Stress tests: We have been here before. During the past seven decades, transatlantic ties have been tested repeatedly. They have included economic conflicts, competition for markets, dealing with armed conflicts and cultural clashes. For more than three hundred years, no two parts of the globe have had more to do with each other than Europe and the U.S. For better and, at times, for worse.
Yet today we can stand back and consider a set of milestones which mark how much has been accomplished, even as we confront the contemporary version of stress tests. In 2017, we were able to mark many historical milestones. Some could celebrate the collaboration and commitment between the U.S. and Western Europe to rebuild and reset the continent after World War II with the Marshall Plan in 1947; or the sixtieth anniversary of the founding of the European Economic Community in 1957.
In 2018, we saw the 70th anniversary of the Berlin airlift, which had been a symbol of transatlantic solidarity in the early stages of the Cold War. And next year, in 2019, we will mark the 70th birthday of the Federal Republic of Germany, as well as the North Atlantic Treaty Organization. All these milestones offer evidence of one of the most vibrant relationships on the planet.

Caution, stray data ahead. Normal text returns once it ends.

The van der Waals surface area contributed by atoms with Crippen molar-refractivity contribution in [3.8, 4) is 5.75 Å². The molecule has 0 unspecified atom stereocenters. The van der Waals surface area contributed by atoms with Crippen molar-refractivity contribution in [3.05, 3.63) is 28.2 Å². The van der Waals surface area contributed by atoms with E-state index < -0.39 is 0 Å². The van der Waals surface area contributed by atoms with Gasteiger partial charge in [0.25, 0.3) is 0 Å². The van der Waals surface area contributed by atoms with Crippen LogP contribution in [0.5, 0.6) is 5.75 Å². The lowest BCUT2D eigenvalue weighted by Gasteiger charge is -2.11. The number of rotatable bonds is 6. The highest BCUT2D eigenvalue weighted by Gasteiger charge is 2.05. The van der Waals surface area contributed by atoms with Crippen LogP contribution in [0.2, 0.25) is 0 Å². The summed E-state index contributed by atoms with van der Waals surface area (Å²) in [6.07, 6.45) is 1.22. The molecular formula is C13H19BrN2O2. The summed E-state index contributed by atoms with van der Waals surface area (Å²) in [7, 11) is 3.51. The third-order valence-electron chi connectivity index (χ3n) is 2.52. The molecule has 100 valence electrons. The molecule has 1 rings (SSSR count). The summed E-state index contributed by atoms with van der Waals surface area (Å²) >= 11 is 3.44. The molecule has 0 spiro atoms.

And yet, even though we celebrate these accomplishments, we also confront a period filled with tension and anxiety in countries on both sides of the Atlantic. Domestic political upheavals against a background of increased global competition with countries like China and Russia triggered a period of acute volatility in the traditional frameworks of government and international partnerships. Nationalism and protectionism usurped significant popular support, attempting to alter the paradigm of engagement and cooperation. This cooperation has served as the cornerstone of the transatlantic relationship and defines the liberal, rule-based global order upon which Western democracies have built over the past half century. But today it is no longer self-evident.